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Abstracts 96.4

Elizabeth Liendo, “In hir bed al naked”: Nakedness and Male Grief in Chaucer’s Book of the Duchess

This article analyzes the representation of grief in Chaucer’s Book of the Duchess and the text’s anxiety at depicting scenes of intense male bereavement or sorrow. The poem’s three major sections imagine their grief-stricken characters as naked or made naked by Death. This establishes thematic similarity between all three figures and allows the text to elide the experience of grief by substituting it with another, more acceptable form of exposure. While Chaucer’s Alcyone first appears naked when mourning her husband’s disappearance, the poem also characterizes both the Man in Black and the narrator as naked at key moments in the text and obscures the reader from witnessing true sorrow or emotional distress by turning instead toward the metaphor of nakedness. This anxiety within Book of the Duchess takes place within a larger contemporary rejection of scenes of public, male grief, evident from conduct literature, mirrors for princes, and courtier books.


Danila Sokolov, “Love under Law: Rewriting Petrarch’s Canzone 360 in Early Modern England”

Francesco Petrarch’s canzone 360 “Quel antico mio dolce empio signore,” a debate poem in which the speaker initiates a legal suit against Love in the court of Reason, inspired at least two early modern English texts. Thomas Wyatt translated it as “Myne Olde Dere En’mye” around the 1530s, and in the 1590s, a certain J. C. again rewrote the Italian poem as “Lovers Accusation at the Judgment Seat of Reason.” Separated by six decades of juridical, poetic, and societal change, the two English texts register important changes in the patterns English love poetry’s engagement with the discourse of law over the course of the sixteenth century. In both Wyatt and J. C., the conflict between the lover and his personified desire hinges on accusations of failure to honor a legal obligation. However, Wyatt’s “Myne Olde Dere En’mye” presents the relationships between the lover and his adversary as governed by the codes of feudal loyalty, while J. C.’s poem approaches the dispute through the lens of the emerging law of contract, as a friction between promissory intent and inadequate performance.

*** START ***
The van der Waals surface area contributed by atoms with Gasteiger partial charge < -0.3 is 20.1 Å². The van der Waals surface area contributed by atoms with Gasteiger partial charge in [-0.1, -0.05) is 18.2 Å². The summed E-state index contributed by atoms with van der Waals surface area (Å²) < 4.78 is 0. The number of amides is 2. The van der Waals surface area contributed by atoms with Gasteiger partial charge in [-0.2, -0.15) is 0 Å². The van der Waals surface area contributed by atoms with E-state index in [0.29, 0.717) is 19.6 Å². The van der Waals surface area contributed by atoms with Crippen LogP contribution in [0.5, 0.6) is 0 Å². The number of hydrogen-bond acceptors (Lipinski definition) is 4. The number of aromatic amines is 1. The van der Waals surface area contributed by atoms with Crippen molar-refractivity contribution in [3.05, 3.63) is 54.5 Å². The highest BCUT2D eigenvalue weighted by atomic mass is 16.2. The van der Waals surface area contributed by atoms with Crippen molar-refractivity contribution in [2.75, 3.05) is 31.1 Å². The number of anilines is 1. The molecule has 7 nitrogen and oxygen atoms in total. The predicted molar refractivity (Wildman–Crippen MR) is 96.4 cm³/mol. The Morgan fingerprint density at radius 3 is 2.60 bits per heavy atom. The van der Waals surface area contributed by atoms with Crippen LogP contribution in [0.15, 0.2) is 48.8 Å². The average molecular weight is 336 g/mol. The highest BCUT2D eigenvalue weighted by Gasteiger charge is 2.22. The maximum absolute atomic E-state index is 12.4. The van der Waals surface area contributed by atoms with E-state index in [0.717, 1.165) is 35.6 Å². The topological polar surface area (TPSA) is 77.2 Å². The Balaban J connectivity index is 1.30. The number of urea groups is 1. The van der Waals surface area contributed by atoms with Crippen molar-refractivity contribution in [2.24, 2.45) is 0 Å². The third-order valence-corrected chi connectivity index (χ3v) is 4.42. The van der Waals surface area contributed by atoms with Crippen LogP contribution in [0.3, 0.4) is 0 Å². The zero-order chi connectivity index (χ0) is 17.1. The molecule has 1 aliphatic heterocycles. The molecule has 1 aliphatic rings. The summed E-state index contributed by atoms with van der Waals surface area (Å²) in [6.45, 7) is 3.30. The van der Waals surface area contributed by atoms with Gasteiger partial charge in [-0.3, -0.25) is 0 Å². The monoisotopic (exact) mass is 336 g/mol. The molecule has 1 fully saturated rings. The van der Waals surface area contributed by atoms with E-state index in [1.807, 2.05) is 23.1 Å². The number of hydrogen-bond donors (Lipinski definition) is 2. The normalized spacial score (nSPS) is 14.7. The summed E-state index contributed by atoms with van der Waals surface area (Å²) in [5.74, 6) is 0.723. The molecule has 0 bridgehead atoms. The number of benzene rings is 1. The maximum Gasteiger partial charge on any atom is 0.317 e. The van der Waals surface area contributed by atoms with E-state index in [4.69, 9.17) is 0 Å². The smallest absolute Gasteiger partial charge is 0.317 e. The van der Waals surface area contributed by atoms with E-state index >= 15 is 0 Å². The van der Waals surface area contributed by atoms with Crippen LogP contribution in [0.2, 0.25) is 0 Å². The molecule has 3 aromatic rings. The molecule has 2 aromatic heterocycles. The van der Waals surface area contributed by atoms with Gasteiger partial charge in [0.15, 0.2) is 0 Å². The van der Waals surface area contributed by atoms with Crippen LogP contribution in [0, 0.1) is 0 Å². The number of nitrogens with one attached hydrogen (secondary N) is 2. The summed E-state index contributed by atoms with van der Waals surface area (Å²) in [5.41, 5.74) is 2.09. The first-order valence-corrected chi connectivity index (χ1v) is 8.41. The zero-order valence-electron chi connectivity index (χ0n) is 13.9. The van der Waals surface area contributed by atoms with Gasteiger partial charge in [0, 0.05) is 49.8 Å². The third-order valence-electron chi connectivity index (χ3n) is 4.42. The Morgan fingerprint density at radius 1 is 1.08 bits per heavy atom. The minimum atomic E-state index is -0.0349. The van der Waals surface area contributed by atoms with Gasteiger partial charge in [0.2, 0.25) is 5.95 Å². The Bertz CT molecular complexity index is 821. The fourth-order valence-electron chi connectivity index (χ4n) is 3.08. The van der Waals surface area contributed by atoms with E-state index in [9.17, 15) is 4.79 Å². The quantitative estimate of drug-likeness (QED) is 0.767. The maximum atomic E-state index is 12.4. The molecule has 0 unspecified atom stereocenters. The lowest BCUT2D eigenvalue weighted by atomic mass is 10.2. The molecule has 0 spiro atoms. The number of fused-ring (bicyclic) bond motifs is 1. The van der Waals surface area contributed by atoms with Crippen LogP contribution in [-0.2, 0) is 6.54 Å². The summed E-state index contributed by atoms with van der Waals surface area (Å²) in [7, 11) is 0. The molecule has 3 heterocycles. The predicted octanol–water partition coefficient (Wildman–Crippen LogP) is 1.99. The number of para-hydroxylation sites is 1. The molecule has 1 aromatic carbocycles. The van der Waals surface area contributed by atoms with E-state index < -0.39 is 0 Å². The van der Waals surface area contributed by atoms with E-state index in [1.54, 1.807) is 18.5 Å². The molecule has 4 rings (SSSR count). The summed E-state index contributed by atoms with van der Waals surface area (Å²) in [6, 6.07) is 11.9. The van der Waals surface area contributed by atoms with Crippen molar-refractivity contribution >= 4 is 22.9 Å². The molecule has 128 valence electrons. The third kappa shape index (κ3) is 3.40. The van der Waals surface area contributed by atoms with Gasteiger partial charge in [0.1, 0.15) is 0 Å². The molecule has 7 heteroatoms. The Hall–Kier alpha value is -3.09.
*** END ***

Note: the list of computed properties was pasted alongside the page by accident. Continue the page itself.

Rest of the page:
Kat Lecky, “Milton's Experienced Eve”

This article reframes John Milton’s Eve as the first naturopath by placing Paradise Lost into conversation with popular herbals. These medicinal manuals, which combined empiricism and eschatology to offer a cure for the social ills plaguing Civil War–era England, were marketed toward the distaff healers who formed the backbone of the seventeenth-century medical profession. Milton draws from these works to paint an Edenic pharmacopeia controlled by the first woman, whose botanical experience leads directly to her homeopathic administration of the fruit. In this way, Milton’s epic embeds in the fallen world the seeds of Paradise.


Maximillian Novak, “Did Defoe Write The King of Pirates?

After William Lee ascribed The King of Pirates (1719) to Daniel Defoe in his study of Defoe in 1869, no scholar expressed any doubt about Defoe’s authorship. But in a series ofbooks attacking the makeup of the Defoe Canon, P. N. Furbank and W. R. Owens argued that there was no reason to ascribe this particular work to Defoe. They argued it was too much like Defoe’s Captain Singleton (1720), that it would be unlikely that Defoe would write two works about the pirate Captain Avery, and that it lacked Defoe’s interest in ideas. None of these arguments are capable of standing up under close scrutiny. It seems as if Captain Singleton, written for a different set of publishers, makes a deliberate attempt to avoid accounts of Captain Avery. Whereas Avery was famous for capturing the fleet of ships with the granddaughter of the Great Mogul, with all its sexual overtones, this story is barely mentioned in Captain Singleton. It is given an interesting, novelistic treatment in The King of Pirates. A close examination would suggest that the dozens of scholars who ascribed The King of Pirates to Defoe were correct.


Nicholas A. Joukovsky, “Peacock’s Modest Proposal: The Two Voices of ‘The Four Ages of Poetry’”

Thomas Love Peacock’s enigmatic essay “The Four Ages of Poetry” (1820) is a Swiftian satire with a carefully contrived persona, identifiable as Francis Jeffrey, the influential editor of the Edinburgh Review. Within the discourse of the fictitious author, it is possible to distinguish two voices: the first is that of the Edinburgh reviewer, as caricatured by Peacock, while the second is Peacock’s own satiric voice, subtly modulated to accord with Jeffrey’s. Once we recognize the nature of Peacock’s ventriloquism, his essay can be seen to have a unity of purpose that explains and reconciles all its most outrageous features: the too-neatly-schematic historical theory, the attacks on contemporary poets and poetry, the utilitarian hyperbole of the conclusion, and what has been called its “waggishly provocative and bumptious rhetoric.” Thus, “The Four Ages” is a sort of “Modest Proposal” for the abandonment of poetry, with the Jeffreyan essayist representing much that Peacock despised in the intellectual climate of the early nineteenth century.